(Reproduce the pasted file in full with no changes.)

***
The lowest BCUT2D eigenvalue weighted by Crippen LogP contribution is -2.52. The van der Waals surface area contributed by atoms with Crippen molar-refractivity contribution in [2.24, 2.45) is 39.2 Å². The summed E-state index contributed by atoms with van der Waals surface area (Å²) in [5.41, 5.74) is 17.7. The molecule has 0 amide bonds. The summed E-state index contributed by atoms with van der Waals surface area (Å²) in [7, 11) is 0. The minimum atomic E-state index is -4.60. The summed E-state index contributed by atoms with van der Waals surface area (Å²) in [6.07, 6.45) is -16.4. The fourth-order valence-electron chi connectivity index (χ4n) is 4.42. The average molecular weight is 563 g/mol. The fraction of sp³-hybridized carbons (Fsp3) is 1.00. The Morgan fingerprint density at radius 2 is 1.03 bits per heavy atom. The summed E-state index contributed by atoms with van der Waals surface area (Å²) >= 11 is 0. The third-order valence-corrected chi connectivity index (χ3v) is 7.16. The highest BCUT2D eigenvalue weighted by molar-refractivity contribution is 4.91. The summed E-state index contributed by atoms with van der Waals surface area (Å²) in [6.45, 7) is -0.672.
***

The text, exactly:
The lowest BCUT2D eigenvalue weighted by Crippen LogP contribution is -2.52. The van der Waals surface area contributed by atoms with Crippen molar-refractivity contribution in [2.24, 2.45) is 39.2 Å². The summed E-state index contributed by atoms with van der Waals surface area (Å²) in [5.41, 5.74) is 17.7. The molecule has 0 amide bonds. The summed E-state index contributed by atoms with van der Waals surface area (Å²) in [7, 11) is 0. The minimum atomic E-state index is -4.60. The summed E-state index contributed by atoms with van der Waals surface area (Å²) in [6.07, 6.45) is -16.4. The fourth-order valence-electron chi connectivity index (χ4n) is 4.42. The average molecular weight is 563 g/mol. The fraction of sp³-hybridized carbons (Fsp3) is 1.00. The Morgan fingerprint density at radius 2 is 1.03 bits per heavy atom. The summed E-state index contributed by atoms with van der Waals surface area (Å²) >= 11 is 0. The third-order valence-corrected chi connectivity index (χ3v) is 7.16. The highest BCUT2D eigenvalue weighted by molar-refractivity contribution is 4.91. The summed E-state index contributed by atoms with van der Waals surface area (Å²) in [6.45, 7) is -0.672.